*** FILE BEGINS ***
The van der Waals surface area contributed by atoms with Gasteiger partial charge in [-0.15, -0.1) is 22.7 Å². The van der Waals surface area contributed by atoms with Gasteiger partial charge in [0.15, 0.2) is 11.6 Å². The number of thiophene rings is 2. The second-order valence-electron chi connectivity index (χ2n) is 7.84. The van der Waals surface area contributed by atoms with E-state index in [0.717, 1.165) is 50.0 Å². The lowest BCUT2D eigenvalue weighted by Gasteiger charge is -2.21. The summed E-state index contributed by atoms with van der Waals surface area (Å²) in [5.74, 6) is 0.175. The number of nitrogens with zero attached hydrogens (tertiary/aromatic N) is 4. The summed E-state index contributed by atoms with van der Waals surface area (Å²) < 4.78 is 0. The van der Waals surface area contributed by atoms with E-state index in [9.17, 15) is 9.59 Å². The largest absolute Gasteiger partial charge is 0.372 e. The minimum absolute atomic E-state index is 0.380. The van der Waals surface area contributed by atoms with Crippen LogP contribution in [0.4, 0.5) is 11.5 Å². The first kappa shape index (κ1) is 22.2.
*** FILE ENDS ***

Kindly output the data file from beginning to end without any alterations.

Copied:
The van der Waals surface area contributed by atoms with Gasteiger partial charge in [-0.15, -0.1) is 22.7 Å². The van der Waals surface area contributed by atoms with Gasteiger partial charge in [0.15, 0.2) is 11.6 Å². The number of thiophene rings is 2. The second-order valence-electron chi connectivity index (χ2n) is 7.84. The van der Waals surface area contributed by atoms with E-state index in [0.717, 1.165) is 50.0 Å². The lowest BCUT2D eigenvalue weighted by Gasteiger charge is -2.21. The summed E-state index contributed by atoms with van der Waals surface area (Å²) in [5.74, 6) is 0.175. The number of nitrogens with zero attached hydrogens (tertiary/aromatic N) is 4. The summed E-state index contributed by atoms with van der Waals surface area (Å²) < 4.78 is 0. The van der Waals surface area contributed by atoms with E-state index in [9.17, 15) is 9.59 Å². The largest absolute Gasteiger partial charge is 0.372 e. The minimum absolute atomic E-state index is 0.380. The van der Waals surface area contributed by atoms with Crippen LogP contribution in [0.4, 0.5) is 11.5 Å². The first kappa shape index (κ1) is 22.2.